Many of the new wealthy people only live in the mountain town on weekends, or for part of the year. That’s why Sandford called his book “The Weekender Effect.” Because the process of gentrification happened so fast, and was so upsetting, he added the phrase “Hyperdevelopment in Mountain Towns.”

The Downtown Eastside is like a small town. Adrienne Clarkson saw that immediately when she visited our community while she was the Governor-General of Canada. We know what Robert Sandford meant when he said that the local residents of his town didn’t want to be “dispossessed by those who would buy us out and take away from us everything that has meaning in relation to where and how we live.” (Weekender Effect, p.23) Sandford has lots of advice in his book for communities fighting gentrification. I will focus on four points that he makes, and show how people in the Downtown Eastside have been thinking along similar lines.

(1) Remember your history. Remember the personal stories. Write down your story. Remember, also, the history of our community. We are part of the inspiring Downtown Eastside struggle for dignity and human rights by the many groups that have lived here. That’s one reason why the Downtown Eastside is the soul of Vancouver. Diane Wood has edited a small book of poems called “The Soul of Vancouver – Voices From The Downtown Eastside,” and Paul Taylor, editor of the important Carnegie Newsletter, has edited a powerful collection of Downtown Eastside writing called “The Heart of the Community – The Best of the Carnegie Newsletter.”

(2) Take the threat of corporate real estate development (gentrification) seriously. We do take it seriously in the Downtown Eastside. That threat has united many groups that fight for the human rights of low income residents. I have never seen so much unity in the Downtown Eastside as there is now. We know that not only homes are destroyed with gentrification. A circle of friends is destroyed, a neighbourhood, a small world in itself, a world that people who are dispossessed cannot rebuild, Citizens become refugees in their own land.

(3) Beware of collaboration with profit-driven corporate development. Of course, we must always try to start an honest dialogue, but Robert Sandford said that collaboration with the development industry was difficult because “collaboration processes employed in the planning and development of the town I (Sandford) live in paralyzed any hope of a tenable future for locals by killing any practical vision of the future that was not consistent with…the growth proposed by the largely outside development community.” (Weekender Effect, p.68)

Sadly, we know the truth of Sandford’s statement. James Lorimer alerted us to the danger of unrestrained corporate development as early as 1978. He wrote in his book, “The Developers,” that “Whenever there has been a choice to make between providing people with what they want and need on the one hand, and pursuing a strategy that would increase the short term and long term profits of the development corporations on the other, the developers have chosen to pursue their own interests…The consequences of this arrangement, however, is that the corporate city is designed not to provide a humane and liveable city, but rather to maximize the profits to be made from urban land and to capture as much control over the process of urban growth as possible for the development industry.” (2)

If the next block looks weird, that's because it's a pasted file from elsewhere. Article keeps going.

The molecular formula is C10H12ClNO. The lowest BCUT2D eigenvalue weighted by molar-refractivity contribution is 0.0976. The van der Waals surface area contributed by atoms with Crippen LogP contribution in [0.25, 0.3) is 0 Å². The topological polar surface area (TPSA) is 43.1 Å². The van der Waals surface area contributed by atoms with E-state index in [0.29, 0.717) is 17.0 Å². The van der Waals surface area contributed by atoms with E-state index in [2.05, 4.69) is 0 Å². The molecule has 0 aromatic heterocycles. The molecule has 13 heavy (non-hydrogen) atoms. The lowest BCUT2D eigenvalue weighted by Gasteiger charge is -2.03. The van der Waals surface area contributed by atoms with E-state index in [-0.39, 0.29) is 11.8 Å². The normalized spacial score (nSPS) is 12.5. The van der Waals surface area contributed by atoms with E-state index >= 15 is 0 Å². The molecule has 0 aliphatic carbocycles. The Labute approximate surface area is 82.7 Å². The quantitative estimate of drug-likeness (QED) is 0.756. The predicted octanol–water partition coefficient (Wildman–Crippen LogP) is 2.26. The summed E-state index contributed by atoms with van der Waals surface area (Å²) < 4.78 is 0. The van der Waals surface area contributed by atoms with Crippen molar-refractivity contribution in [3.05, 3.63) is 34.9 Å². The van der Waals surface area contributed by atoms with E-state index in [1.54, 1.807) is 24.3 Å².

(4) You must put into words the vision you have for your community. Sandford saw the need for a language that would defend the community by articulating what is important about it, its way of life, its hope for the future, and the effect gentrification was having on it. He felt that his mountain town didn’t find that language until it was almost too late, and he thought that the local politicians were helpless because they, too, didn’t have the language to describe what was happening to the town with regard to hyperactive corporate development. Sandford’s book, “The Weekender Effect,” is an excellent contribution to finding language that will help small communities protect themselves from the monster of unrestrained gentrification.

In the Downtown Eastside we have been searching for a language, and an analysis, that will protect our small low income community from profit-driven developer interests. The Carnegie Community Action Project (CCAP) has been doing visioning workshops. The annual Heart of the City Festival shows Vancouver citizens the creative and vibrant culture of the Downtown Eastside. The citizens’ organizations in our community, such as the Carnegie Community Centre Asociation (CCCA), the Downtown Eastside Residents’ Association (DERA), the Vancouver Area Network of Drug Users (VANDU), the Downtown Eastside Women’s Centre, PIVOT, WISH, the Downtown Eastside Neighbourhood House, the Aboriginal Front Door, the Carnegie Community Action Project, the City Wide Housing Coalition, and many others, all demonstrate the courage, endurance, caring and inclusiveness of the Downtown Eastside. Our local politicians, Jenny Kwan MLA, and Libby Davies MP, know the language that will defend our low income community. We need to take our vision to all the citizens of Vancouver, to all the citizens of Canada, and to all the citizens of the world.

In writing his book, Robert William Sandford was fighting back. He wants all the people who live in communities under the threat of gentrification to fight back, and to preserve what is meaningful about their way of life. Like Bruce Eriksen, Robert Sandford never, ever, gives up. Check out the library to see if his book is there. – Sandy Cameron

(1) The Weekender Effect – Hyperdevelopment in Mountain Towns, by Robert William Sandford, pub. by Rocky Mountain Books, 2008.
(2) The Developers, by James Lorimer, pub. by James Lorimer & Co., 1978, page 79.